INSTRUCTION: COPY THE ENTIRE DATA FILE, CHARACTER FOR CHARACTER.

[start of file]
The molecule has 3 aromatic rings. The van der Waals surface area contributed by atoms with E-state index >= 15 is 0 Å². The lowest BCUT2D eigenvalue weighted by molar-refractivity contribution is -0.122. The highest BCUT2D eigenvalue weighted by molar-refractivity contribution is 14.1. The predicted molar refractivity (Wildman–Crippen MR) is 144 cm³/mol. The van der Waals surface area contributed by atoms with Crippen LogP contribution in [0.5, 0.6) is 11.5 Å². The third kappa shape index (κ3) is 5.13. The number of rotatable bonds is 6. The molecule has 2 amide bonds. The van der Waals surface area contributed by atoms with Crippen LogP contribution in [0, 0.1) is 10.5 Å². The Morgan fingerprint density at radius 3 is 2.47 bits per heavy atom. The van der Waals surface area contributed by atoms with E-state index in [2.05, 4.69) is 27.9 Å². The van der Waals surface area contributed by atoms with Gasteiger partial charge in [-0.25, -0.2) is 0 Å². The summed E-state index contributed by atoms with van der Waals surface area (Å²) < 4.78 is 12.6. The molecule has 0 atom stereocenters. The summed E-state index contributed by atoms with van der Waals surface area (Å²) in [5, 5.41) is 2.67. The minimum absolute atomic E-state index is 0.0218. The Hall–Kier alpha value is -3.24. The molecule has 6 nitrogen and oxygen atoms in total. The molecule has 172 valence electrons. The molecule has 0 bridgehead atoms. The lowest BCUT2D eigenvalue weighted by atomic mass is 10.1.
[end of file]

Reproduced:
The molecule has 3 aromatic rings. The van der Waals surface area contributed by atoms with E-state index >= 15 is 0 Å². The lowest BCUT2D eigenvalue weighted by molar-refractivity contribution is -0.122. The highest BCUT2D eigenvalue weighted by molar-refractivity contribution is 14.1. The predicted molar refractivity (Wildman–Crippen MR) is 144 cm³/mol. The van der Waals surface area contributed by atoms with Crippen LogP contribution in [0.5, 0.6) is 11.5 Å². The third kappa shape index (κ3) is 5.13. The number of rotatable bonds is 6. The molecule has 2 amide bonds. The van der Waals surface area contributed by atoms with Crippen LogP contribution in [0, 0.1) is 10.5 Å². The Morgan fingerprint density at radius 3 is 2.47 bits per heavy atom. The van der Waals surface area contributed by atoms with E-state index in [2.05, 4.69) is 27.9 Å². The van der Waals surface area contributed by atoms with Gasteiger partial charge in [-0.25, -0.2) is 0 Å². The summed E-state index contributed by atoms with van der Waals surface area (Å²) < 4.78 is 12.6. The molecule has 0 atom stereocenters. The summed E-state index contributed by atoms with van der Waals surface area (Å²) in [5, 5.41) is 2.67. The minimum absolute atomic E-state index is 0.0218. The Hall–Kier alpha value is -3.24. The molecule has 6 nitrogen and oxygen atoms in total. The molecule has 172 valence electrons. The molecule has 0 bridgehead atoms. The lowest BCUT2D eigenvalue weighted by atomic mass is 10.1.